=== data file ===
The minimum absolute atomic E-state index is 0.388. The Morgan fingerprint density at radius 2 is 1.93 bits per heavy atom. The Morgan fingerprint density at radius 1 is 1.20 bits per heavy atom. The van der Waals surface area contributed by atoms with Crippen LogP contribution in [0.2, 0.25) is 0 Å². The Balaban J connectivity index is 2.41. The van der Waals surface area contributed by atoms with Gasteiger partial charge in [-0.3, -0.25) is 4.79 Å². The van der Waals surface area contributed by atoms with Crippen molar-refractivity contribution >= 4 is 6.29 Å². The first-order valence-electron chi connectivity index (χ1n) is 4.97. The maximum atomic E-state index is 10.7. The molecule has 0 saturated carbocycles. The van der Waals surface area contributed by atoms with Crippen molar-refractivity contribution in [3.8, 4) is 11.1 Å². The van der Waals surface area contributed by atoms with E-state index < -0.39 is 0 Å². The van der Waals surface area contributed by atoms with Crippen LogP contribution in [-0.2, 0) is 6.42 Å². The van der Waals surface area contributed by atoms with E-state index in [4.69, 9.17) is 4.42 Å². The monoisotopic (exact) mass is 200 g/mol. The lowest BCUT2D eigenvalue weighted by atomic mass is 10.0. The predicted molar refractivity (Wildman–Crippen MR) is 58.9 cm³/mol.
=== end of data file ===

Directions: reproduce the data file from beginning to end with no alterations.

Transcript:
The minimum absolute atomic E-state index is 0.388. The Morgan fingerprint density at radius 2 is 1.93 bits per heavy atom. The Morgan fingerprint density at radius 1 is 1.20 bits per heavy atom. The van der Waals surface area contributed by atoms with Crippen LogP contribution in [0.2, 0.25) is 0 Å². The Balaban J connectivity index is 2.41. The van der Waals surface area contributed by atoms with Gasteiger partial charge in [-0.3, -0.25) is 4.79 Å². The van der Waals surface area contributed by atoms with Crippen molar-refractivity contribution >= 4 is 6.29 Å². The first-order valence-electron chi connectivity index (χ1n) is 4.97. The maximum atomic E-state index is 10.7. The molecule has 0 saturated carbocycles. The van der Waals surface area contributed by atoms with Crippen molar-refractivity contribution in [3.8, 4) is 11.1 Å². The van der Waals surface area contributed by atoms with E-state index < -0.39 is 0 Å². The van der Waals surface area contributed by atoms with Crippen LogP contribution in [-0.2, 0) is 6.42 Å². The van der Waals surface area contributed by atoms with E-state index in [4.69, 9.17) is 4.42 Å². The monoisotopic (exact) mass is 200 g/mol. The lowest BCUT2D eigenvalue weighted by atomic mass is 10.0. The predicted molar refractivity (Wildman–Crippen MR) is 58.9 cm³/mol.